In Colombia, guerrilla wars that started in 1964 displaced thousands of people. The result was that many settled into slums. One of these slums, Comuna 13, lies in the city of Medellín, Colombia. During the next 40 years, the population in Medellín grew from 350,000 to 3 million, vastly decreasing the available living space. Poverty emerged in the cramped quarters of the Comuna 13 slum. Unfortunately, the cycle only continued due to a lack of transportation, public services and education. Poverty paved the way for drug cartels to emerge, but Medellín had committed to change. Below are three ways in which Medellín has reformed its slums, becoming an example of slum reform in Colombia and Latin America:
3 Ways Medellín Reformed Its Slums
- Transportation. Medellín created transportation in the slums to make life easier. Comuna 13 sits on the side of a hill and therefore, previously, many residents had to climb the equivalent of 28 stories to reach their homes. As a solution, Medellín invested $7 million in an escalator which provides a five-minute ride. This makes transportation to the main city much easier. In 2004, the installation of cable cars reduced a two-hour commute from the slums to the city, to a 45-minute commute. Today, 20,000 people use the cable cars (which end next to the subway station) per day.
- Promoting Education and Discouraging Drug Activity. Medellín installed community resources as part of its slum reform to promote education and discourage drug cartels. With education, people can get higher-paying jobs and break the cycle of poverty. But when people live in poverty, drug cartels try to recruit them with the promise of money and security. To address this, Medellín constructed art galleries, libraries (with free computer use), auditoriums and community centers, in 2007. These are easily accessible thanks to the installation of cable cars. Education, a key factor of slum reform in Colombia, can break the cycle of poverty by helping those in the slums obtain higher-paying jobs.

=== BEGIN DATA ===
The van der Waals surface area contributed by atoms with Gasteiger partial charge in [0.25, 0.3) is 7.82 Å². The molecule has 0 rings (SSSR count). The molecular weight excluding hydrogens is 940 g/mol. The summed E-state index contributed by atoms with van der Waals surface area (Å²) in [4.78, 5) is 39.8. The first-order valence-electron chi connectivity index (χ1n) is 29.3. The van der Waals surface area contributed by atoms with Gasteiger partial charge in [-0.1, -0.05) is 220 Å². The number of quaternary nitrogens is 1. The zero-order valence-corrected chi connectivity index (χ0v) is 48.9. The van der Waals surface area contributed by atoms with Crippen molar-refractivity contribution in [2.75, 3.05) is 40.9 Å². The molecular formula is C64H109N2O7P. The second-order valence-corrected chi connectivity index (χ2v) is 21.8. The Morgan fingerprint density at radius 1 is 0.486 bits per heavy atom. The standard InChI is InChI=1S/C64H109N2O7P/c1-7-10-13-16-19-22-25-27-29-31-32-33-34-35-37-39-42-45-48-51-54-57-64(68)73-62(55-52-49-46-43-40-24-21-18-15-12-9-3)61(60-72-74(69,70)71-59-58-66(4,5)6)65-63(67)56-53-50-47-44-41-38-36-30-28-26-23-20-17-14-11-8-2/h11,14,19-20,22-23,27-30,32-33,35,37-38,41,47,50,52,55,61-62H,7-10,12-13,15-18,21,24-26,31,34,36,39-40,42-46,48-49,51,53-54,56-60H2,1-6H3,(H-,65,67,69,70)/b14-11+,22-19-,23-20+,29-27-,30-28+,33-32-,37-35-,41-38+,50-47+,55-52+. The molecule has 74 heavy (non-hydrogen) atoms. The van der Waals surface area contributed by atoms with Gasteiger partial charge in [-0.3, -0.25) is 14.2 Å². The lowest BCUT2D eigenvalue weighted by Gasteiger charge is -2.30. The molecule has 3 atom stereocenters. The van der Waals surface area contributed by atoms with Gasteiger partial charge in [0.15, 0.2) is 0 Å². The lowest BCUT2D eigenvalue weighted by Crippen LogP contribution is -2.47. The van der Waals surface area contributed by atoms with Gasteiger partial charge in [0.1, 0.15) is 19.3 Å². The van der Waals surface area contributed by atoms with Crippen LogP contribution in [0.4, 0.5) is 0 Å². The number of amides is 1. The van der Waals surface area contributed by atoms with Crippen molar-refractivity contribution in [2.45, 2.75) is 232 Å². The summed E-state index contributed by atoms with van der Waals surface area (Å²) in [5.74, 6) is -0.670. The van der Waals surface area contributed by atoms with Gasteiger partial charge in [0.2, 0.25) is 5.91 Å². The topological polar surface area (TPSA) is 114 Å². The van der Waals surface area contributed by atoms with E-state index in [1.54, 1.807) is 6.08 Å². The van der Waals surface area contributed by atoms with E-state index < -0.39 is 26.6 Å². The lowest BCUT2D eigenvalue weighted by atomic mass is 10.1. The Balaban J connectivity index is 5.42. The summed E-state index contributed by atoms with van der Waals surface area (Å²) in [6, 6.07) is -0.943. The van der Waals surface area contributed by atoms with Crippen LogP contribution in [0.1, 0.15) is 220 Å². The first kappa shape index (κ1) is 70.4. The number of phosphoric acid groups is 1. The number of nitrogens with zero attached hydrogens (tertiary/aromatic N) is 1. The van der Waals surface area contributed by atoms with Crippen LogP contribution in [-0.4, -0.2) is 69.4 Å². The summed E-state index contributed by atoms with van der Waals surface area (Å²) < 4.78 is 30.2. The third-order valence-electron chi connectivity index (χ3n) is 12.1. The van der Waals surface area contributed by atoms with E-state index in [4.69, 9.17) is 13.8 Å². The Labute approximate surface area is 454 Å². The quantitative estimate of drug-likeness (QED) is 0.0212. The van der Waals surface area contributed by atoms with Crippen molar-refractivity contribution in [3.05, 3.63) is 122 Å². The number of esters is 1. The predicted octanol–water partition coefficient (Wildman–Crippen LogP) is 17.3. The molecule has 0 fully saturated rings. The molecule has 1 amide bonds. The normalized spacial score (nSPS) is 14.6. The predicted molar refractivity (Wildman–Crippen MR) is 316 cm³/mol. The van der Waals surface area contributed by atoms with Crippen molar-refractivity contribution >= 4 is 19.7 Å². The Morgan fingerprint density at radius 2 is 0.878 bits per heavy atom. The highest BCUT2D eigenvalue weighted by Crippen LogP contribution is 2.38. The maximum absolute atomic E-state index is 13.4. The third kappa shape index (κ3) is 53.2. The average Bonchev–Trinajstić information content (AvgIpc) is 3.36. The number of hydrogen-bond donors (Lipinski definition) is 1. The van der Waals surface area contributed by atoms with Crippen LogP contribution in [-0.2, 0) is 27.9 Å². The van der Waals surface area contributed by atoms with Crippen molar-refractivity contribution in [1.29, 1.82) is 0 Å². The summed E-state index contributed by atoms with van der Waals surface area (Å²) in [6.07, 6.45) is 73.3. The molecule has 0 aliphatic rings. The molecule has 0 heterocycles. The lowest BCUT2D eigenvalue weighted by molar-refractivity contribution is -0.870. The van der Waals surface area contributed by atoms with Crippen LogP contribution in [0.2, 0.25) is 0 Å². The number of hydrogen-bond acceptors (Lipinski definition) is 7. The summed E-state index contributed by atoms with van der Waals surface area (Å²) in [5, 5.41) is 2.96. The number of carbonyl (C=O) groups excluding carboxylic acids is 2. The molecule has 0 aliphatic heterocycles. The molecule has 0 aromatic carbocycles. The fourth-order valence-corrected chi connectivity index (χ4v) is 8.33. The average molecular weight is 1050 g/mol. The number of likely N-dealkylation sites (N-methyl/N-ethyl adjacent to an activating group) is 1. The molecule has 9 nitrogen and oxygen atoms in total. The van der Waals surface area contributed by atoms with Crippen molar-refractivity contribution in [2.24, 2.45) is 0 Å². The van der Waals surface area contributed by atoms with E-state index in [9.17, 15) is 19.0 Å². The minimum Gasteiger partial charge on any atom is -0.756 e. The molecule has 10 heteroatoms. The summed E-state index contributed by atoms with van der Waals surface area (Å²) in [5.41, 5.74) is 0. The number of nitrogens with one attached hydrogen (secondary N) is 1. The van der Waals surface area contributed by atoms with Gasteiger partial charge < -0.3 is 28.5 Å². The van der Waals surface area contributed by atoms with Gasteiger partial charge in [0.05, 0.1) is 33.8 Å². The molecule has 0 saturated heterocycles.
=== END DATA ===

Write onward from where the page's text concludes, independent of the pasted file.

- Hiring. Medellín also hired residents for projects to create slum reform. One key example was the installation of paved paths, vegetable gardens and drainage canals. These projects beautified Comuna 13 and also gave back to the community in other ways. For instance, 2,500 previously unemployed people worked on the projects, earned money and created a better space to live in.
A Model for Success
Medellín is an example of successful slum reform in Colombia. The property prices of homes in the slums have risen and tourism has surged as a result of the new transportation and beautification measures. Also, as the former murder capital of the world, Medellín’s key goal was to reduce homicide. By 2012, in just eight short years, the murder rate reduced 50% to 0.05%. For comparison, this figure is less than New Orleans’s at 0.075% murder rate. Medellín is an example for many other communities around the world. In Latin America, for example, more than 80% of the population lives in cities and as the population grows, space per person reduces. This translates into growing slums. With the help of innovative ideas such as those from Medellín — communities can reform their slums and help improve the lives of those living in poverty.
– Seona Maskara